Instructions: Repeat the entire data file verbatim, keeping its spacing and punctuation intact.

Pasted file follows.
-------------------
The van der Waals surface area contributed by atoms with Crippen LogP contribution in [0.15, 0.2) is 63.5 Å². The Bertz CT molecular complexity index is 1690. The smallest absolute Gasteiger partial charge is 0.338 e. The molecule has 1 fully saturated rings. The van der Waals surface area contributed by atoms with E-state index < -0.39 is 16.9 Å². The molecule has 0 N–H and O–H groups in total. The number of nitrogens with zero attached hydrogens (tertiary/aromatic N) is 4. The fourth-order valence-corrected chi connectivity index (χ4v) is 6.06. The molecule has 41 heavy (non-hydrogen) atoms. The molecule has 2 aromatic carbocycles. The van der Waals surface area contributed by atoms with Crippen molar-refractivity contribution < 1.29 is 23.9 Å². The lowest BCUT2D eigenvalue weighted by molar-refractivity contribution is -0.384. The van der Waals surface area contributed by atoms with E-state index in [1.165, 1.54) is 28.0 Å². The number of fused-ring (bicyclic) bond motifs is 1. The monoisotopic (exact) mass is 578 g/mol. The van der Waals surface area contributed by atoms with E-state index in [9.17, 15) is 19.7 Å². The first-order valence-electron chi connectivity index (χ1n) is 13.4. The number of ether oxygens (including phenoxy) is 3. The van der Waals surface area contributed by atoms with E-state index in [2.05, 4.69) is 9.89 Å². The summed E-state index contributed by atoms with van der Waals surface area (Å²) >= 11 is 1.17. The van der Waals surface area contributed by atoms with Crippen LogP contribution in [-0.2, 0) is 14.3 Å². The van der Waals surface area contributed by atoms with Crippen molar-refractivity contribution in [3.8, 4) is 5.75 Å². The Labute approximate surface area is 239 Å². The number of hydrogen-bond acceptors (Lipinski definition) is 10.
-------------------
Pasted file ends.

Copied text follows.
The van der Waals surface area contributed by atoms with Crippen LogP contribution in [0.15, 0.2) is 63.5 Å². The Bertz CT molecular complexity index is 1690. The smallest absolute Gasteiger partial charge is 0.338 e. The molecule has 1 fully saturated rings. The van der Waals surface area contributed by atoms with E-state index < -0.39 is 16.9 Å². The molecule has 0 N–H and O–H groups in total. The number of nitrogens with zero attached hydrogens (tertiary/aromatic N) is 4. The fourth-order valence-corrected chi connectivity index (χ4v) is 6.06. The molecule has 41 heavy (non-hydrogen) atoms. The molecule has 2 aromatic carbocycles. The van der Waals surface area contributed by atoms with Crippen molar-refractivity contribution < 1.29 is 23.9 Å². The lowest BCUT2D eigenvalue weighted by molar-refractivity contribution is -0.384. The van der Waals surface area contributed by atoms with E-state index in [1.165, 1.54) is 28.0 Å². The number of fused-ring (bicyclic) bond motifs is 1. The monoisotopic (exact) mass is 578 g/mol. The van der Waals surface area contributed by atoms with E-state index in [9.17, 15) is 19.7 Å². The first-order valence-electron chi connectivity index (χ1n) is 13.4. The number of ether oxygens (including phenoxy) is 3. The van der Waals surface area contributed by atoms with E-state index in [2.05, 4.69) is 9.89 Å². The summed E-state index contributed by atoms with van der Waals surface area (Å²) >= 11 is 1.17. The van der Waals surface area contributed by atoms with Crippen LogP contribution in [-0.2, 0) is 14.3 Å². The van der Waals surface area contributed by atoms with Crippen molar-refractivity contribution in [3.8, 4) is 5.75 Å². The Labute approximate surface area is 239 Å². The number of hydrogen-bond acceptors (Lipinski definition) is 10.